Regina, The Strange Lion

Lesley Mukwacha


© Copyright 2023 by Lesley Mukwacha
Photo by Chris Rhoads on Unsplash
Photo by Chris Rhoads on Unsplash.
The smell of fried cabbage coming out of the small kitchen where my mom was preparing lunch will always be the one I blame for what happened four hours later that bright summer afternoon. Sadza,(stiff porridge) and fried cabbage, would be the meal of that day, no meat to accompany them, and it had been the same meal for the past three days. I had had just about enough of that. I wanted meat, I craved meat, I needed meat - even fish would do, and, since this was in a national park, where hunting of wild animals and birds was prohibited, the only possible option was fish, at least, fishing on lake kariba, the largest manmade lake in the world, was allowed. So, without giving it much thought, I gathered my fishing gear,  and headed for the lake, which was about three and a half kilometers from our compound.

As I walked through the Mopane woodland, on a curved narrow path that led to the lake, quietly humming the rap to the new song I was working on, I vaguely remembered the lion roaring we had heard the previous night. I paused for a moment, listened intently for any sounds from around me, heard nothing and told myself I wasn't going to be a sisi. I wanted fish for dinner tonight and nothing would stop me from having it, not even the thought of lions. Yes, there were potentially dangerous animals here, buffalo, lions, leopards, elephants, to name just a few, and, I had seen them all, walked into them and had my close calls with them; of course, I had lived in game reserves all my childhood years with a father who was a game ranger and clerk for national parks of Zimbabwe.

When I came out of the forest onto the pan, I was relieved to realize that there were no elephants or buffalo helping themselves to the green grass that decorated the whole area, nor were there any, drinking from the lake. There were a few impalas and zebras dotted around the pan, unworriedly grazing, which told me there were no predators around. They simply raised their heads, briefly checked me out and went back to their feeding business. The lake shore was still about half a kilometer away, so I walked on. There wasn't anyone in sight by the lake, which didn't worry me. I liked fishing alone. Quiet was very important for me, besides, I was also busy in my head with the new song, so, company would not be needed.

I arrived at the shore, prepared my fishing rods and wadded into the water. The water level was very low such that I had to walk about thirty or so yards before it got deep enough to fish for good size tilapia bream, bearing in mind that I shouldn't go in too deep as the lake was infested with crocodiles, and, as you probably know, they are the meanest, stealthiest creatures on the planet, but as long as you are not knee deep in the water, you are good, because, If it is big enough to take you, you can see it approach you in the shallow water but if you can't see it, then it's not big enough to overpower a full grown man like me.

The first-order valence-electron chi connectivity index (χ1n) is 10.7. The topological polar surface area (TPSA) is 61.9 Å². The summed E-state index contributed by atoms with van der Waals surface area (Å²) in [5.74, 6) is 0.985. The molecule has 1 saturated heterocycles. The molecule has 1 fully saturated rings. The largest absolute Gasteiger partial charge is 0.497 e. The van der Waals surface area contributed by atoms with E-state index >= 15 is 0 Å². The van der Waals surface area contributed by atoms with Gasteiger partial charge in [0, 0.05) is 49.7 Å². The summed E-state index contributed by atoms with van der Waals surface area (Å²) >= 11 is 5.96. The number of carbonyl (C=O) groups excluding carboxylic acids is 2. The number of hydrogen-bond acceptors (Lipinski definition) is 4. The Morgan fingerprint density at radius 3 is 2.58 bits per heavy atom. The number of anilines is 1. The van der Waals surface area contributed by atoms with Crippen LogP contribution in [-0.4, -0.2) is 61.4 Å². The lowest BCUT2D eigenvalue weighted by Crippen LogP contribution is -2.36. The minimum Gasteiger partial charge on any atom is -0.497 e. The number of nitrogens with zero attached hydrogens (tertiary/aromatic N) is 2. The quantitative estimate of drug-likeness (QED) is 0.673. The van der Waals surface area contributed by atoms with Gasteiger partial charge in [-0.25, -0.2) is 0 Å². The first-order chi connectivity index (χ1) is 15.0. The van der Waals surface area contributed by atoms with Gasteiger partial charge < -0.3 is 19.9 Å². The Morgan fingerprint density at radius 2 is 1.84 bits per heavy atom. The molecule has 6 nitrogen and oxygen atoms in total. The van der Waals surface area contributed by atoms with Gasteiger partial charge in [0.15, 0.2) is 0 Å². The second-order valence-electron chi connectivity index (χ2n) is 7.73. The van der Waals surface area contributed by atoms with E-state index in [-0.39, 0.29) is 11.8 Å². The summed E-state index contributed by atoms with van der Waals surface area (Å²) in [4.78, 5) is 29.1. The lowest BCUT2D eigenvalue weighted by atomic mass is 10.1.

The fish were biting quite well, and, within twenty minutes of being here, I had already caught eight good size breams and an average size tiger fish. I only needed a few more and I would be done, ready to go back home before dark. I checked my watch. It was half-past four, about two and a half hours before sunset. Suddenly, I heard a distant yapping sound behind me. I looked over my shoulder and squinted my eyes to try and see what was making that sound, which was growing louder and louder by the second-then I saw it. At first I thought they were just impalas chasing each other but, nope, I was wrong; they were wild dogs, now known as painted dogs, chasing after a female lion. Because of the cloud of dust kicked up by their feet, it was kind of hard to count how many they were, probably ten, running in a single file behind the fast running lioness. They were headed in my direction, down the same path I had used to get here. The lion was clearly running for dear life and the dogs for a dear meal.

Now, some of you may be wondering, how is it possible for a lion that weighs between 110 and 180kg to be scared of a mere painted dog? A single dog or three or four would definitely not even attempt to attack a lion, but seven going upwards are just too many. To make matters worse, dogs do not wait until prey is dead to start feeding, they feed while it's still alive until it collapses and dies of either shock or bleeding, or both, and am sure every animal in the wilderness knows this; so, the lion was no coward, she was smart. She would have to outrun them, which seemed almost impossible due to the dogs hunting technique of cutting corners on their prey until it gets too tired to keep running. 

While I stood there, mesmerized by what was happening, the lion seemed to slow down a bit, as if considering battling it out with the dogs, then suddenly turned its head towards me. I knew right away that she had seen me. The dogs were almost surrounding her, still yapping excitedly, when the lion did the unthinkable. She broke into a run towards me. There were merely a few hundred meters between us and she covered them in just a few seconds. As I watched, without hesitation, she splashed through the water towards me. I was horrified. My heart was pounding, my breathing heavy and loud as if I had just run an 800m race. There was nowhere for me to run, because on one side was the deep blue waters and on the other, one of the most feared animals on earth; it would be a case of jumping out of the frying pan into the fire. Without realizing it, I had dropped my fishing rods and through the corner of my eye, I saw one of them jerk violently, someone at the end of the line had swallowed the hook, probably a tiger fish, but under the circumstances, they could take away my rod for all I cared. Survival, at this juncture, was much more important than fish.